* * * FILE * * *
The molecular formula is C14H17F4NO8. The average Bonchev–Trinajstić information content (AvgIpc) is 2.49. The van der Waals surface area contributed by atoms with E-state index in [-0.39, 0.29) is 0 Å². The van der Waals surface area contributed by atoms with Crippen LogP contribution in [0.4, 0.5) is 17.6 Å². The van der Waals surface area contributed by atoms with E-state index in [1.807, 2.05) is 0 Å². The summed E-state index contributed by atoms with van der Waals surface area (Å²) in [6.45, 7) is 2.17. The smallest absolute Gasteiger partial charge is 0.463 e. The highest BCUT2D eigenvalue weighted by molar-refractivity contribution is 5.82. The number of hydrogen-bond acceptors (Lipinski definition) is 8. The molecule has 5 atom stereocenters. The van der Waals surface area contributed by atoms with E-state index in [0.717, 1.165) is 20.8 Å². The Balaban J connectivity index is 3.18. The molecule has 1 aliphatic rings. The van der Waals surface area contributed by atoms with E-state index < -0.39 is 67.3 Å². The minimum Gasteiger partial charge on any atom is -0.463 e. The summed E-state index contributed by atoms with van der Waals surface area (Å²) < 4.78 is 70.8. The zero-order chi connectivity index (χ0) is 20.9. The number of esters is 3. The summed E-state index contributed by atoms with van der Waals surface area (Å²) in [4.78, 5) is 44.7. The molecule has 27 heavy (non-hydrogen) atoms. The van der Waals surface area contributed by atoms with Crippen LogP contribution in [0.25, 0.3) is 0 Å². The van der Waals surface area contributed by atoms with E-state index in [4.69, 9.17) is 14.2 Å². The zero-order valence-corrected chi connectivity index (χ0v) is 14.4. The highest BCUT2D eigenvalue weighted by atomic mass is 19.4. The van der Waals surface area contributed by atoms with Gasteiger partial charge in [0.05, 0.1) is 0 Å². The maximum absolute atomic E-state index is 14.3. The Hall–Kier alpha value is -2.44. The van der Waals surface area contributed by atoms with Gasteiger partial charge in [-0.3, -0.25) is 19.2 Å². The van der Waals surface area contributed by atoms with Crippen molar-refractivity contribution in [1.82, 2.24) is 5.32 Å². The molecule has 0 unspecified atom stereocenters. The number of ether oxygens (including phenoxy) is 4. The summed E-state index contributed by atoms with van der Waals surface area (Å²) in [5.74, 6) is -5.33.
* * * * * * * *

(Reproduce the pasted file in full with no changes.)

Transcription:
The molecular formula is C14H17F4NO8. The average Bonchev–Trinajstić information content (AvgIpc) is 2.49. The van der Waals surface area contributed by atoms with E-state index in [-0.39, 0.29) is 0 Å². The van der Waals surface area contributed by atoms with Crippen LogP contribution in [0.4, 0.5) is 17.6 Å². The van der Waals surface area contributed by atoms with E-state index in [1.807, 2.05) is 0 Å². The summed E-state index contributed by atoms with van der Waals surface area (Å²) in [6.45, 7) is 2.17. The smallest absolute Gasteiger partial charge is 0.463 e. The highest BCUT2D eigenvalue weighted by molar-refractivity contribution is 5.82. The number of hydrogen-bond acceptors (Lipinski definition) is 8. The molecule has 5 atom stereocenters. The van der Waals surface area contributed by atoms with E-state index in [0.717, 1.165) is 20.8 Å². The Balaban J connectivity index is 3.18. The molecule has 1 aliphatic rings. The van der Waals surface area contributed by atoms with E-state index < -0.39 is 67.3 Å². The minimum Gasteiger partial charge on any atom is -0.463 e. The summed E-state index contributed by atoms with van der Waals surface area (Å²) < 4.78 is 70.8. The zero-order chi connectivity index (χ0) is 20.9. The number of esters is 3. The summed E-state index contributed by atoms with van der Waals surface area (Å²) in [4.78, 5) is 44.7. The molecule has 27 heavy (non-hydrogen) atoms. The van der Waals surface area contributed by atoms with Crippen LogP contribution in [0.25, 0.3) is 0 Å². The van der Waals surface area contributed by atoms with E-state index in [4.69, 9.17) is 14.2 Å². The zero-order valence-corrected chi connectivity index (χ0v) is 14.4. The highest BCUT2D eigenvalue weighted by atomic mass is 19.4. The van der Waals surface area contributed by atoms with Gasteiger partial charge in [0.05, 0.1) is 0 Å². The maximum absolute atomic E-state index is 14.3. The Hall–Kier alpha value is -2.44. The van der Waals surface area contributed by atoms with Gasteiger partial charge in [-0.3, -0.25) is 19.2 Å². The van der Waals surface area contributed by atoms with Crippen molar-refractivity contribution in [1.82, 2.24) is 5.32 Å². The molecule has 0 unspecified atom stereocenters. The number of ether oxygens (including phenoxy) is 4. The summed E-state index contributed by atoms with van der Waals surface area (Å²) in [5.74, 6) is -5.33.